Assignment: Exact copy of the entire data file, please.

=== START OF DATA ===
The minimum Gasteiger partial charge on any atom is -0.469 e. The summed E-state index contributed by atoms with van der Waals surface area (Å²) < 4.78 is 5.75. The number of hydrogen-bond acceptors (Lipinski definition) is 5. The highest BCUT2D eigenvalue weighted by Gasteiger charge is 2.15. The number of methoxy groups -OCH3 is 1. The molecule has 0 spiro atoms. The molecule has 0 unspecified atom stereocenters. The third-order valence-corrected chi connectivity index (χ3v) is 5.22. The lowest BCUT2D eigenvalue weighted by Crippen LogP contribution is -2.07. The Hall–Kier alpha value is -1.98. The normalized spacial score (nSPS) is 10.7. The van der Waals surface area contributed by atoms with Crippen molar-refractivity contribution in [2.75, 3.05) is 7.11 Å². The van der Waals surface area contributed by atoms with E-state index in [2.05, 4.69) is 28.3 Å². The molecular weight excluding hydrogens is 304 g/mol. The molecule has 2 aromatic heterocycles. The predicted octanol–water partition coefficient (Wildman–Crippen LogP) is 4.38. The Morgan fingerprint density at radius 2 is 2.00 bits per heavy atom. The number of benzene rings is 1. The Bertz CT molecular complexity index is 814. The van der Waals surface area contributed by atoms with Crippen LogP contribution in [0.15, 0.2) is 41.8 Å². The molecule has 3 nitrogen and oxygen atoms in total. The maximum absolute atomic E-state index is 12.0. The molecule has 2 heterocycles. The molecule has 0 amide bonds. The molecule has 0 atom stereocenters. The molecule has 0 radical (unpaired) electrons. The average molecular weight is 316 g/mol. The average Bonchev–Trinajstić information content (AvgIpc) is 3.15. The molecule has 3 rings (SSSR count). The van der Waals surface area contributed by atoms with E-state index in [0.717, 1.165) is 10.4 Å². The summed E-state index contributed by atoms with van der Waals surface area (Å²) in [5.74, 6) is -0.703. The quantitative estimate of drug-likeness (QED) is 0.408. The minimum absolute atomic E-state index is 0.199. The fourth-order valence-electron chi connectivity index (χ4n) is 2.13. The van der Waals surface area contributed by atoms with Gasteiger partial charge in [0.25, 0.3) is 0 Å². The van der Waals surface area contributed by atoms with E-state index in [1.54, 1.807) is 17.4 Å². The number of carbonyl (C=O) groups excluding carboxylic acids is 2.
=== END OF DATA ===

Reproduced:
The minimum Gasteiger partial charge on any atom is -0.469 e. The summed E-state index contributed by atoms with van der Waals surface area (Å²) < 4.78 is 5.75. The number of hydrogen-bond acceptors (Lipinski definition) is 5. The highest BCUT2D eigenvalue weighted by Gasteiger charge is 2.15. The number of methoxy groups -OCH3 is 1. The molecule has 0 spiro atoms. The molecule has 0 unspecified atom stereocenters. The third-order valence-corrected chi connectivity index (χ3v) is 5.22. The lowest BCUT2D eigenvalue weighted by Crippen LogP contribution is -2.07. The Hall–Kier alpha value is -1.98. The normalized spacial score (nSPS) is 10.7. The van der Waals surface area contributed by atoms with Crippen molar-refractivity contribution in [2.75, 3.05) is 7.11 Å². The van der Waals surface area contributed by atoms with E-state index in [2.05, 4.69) is 28.3 Å². The molecular weight excluding hydrogens is 304 g/mol. The molecule has 2 aromatic heterocycles. The predicted octanol–water partition coefficient (Wildman–Crippen LogP) is 4.38. The Morgan fingerprint density at radius 2 is 2.00 bits per heavy atom. The number of benzene rings is 1. The Bertz CT molecular complexity index is 814. The van der Waals surface area contributed by atoms with Crippen LogP contribution in [0.15, 0.2) is 41.8 Å². The molecule has 3 nitrogen and oxygen atoms in total. The maximum absolute atomic E-state index is 12.0. The molecule has 2 heterocycles. The molecule has 0 amide bonds. The molecule has 0 atom stereocenters. The molecule has 0 radical (unpaired) electrons. The average molecular weight is 316 g/mol. The average Bonchev–Trinajstić information content (AvgIpc) is 3.15. The molecule has 3 rings (SSSR count). The van der Waals surface area contributed by atoms with E-state index in [0.717, 1.165) is 10.4 Å². The summed E-state index contributed by atoms with van der Waals surface area (Å²) in [5.74, 6) is -0.703. The quantitative estimate of drug-likeness (QED) is 0.408. The minimum absolute atomic E-state index is 0.199. The fourth-order valence-electron chi connectivity index (χ4n) is 2.13. The van der Waals surface area contributed by atoms with Gasteiger partial charge in [0.25, 0.3) is 0 Å². The van der Waals surface area contributed by atoms with E-state index in [1.54, 1.807) is 17.4 Å². The number of carbonyl (C=O) groups excluding carboxylic acids is 2.